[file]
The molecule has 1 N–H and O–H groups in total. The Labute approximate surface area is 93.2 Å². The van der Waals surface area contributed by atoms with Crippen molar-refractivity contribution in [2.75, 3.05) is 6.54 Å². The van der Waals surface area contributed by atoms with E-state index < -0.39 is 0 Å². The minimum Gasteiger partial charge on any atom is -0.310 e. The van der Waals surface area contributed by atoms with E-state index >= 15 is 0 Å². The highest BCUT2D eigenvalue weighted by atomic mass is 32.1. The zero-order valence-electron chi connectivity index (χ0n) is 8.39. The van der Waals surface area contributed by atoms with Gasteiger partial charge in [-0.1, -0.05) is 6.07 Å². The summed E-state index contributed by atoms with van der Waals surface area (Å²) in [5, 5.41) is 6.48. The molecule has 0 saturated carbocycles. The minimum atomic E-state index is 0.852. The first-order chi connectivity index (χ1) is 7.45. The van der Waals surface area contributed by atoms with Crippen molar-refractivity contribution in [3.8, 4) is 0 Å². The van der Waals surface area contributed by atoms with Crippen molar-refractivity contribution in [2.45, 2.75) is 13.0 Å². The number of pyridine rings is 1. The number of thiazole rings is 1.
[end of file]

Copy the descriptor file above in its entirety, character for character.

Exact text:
The molecule has 1 N–H and O–H groups in total. The Labute approximate surface area is 93.2 Å². The van der Waals surface area contributed by atoms with Crippen molar-refractivity contribution in [2.75, 3.05) is 6.54 Å². The van der Waals surface area contributed by atoms with E-state index < -0.39 is 0 Å². The minimum Gasteiger partial charge on any atom is -0.310 e. The van der Waals surface area contributed by atoms with E-state index >= 15 is 0 Å². The highest BCUT2D eigenvalue weighted by atomic mass is 32.1. The zero-order valence-electron chi connectivity index (χ0n) is 8.39. The van der Waals surface area contributed by atoms with Gasteiger partial charge in [-0.1, -0.05) is 6.07 Å². The summed E-state index contributed by atoms with van der Waals surface area (Å²) in [5, 5.41) is 6.48. The molecule has 0 saturated carbocycles. The minimum atomic E-state index is 0.852. The first-order chi connectivity index (χ1) is 7.45. The van der Waals surface area contributed by atoms with Crippen molar-refractivity contribution in [3.8, 4) is 0 Å². The van der Waals surface area contributed by atoms with Crippen molar-refractivity contribution in [2.45, 2.75) is 13.0 Å². The number of pyridine rings is 1. The number of thiazole rings is 1.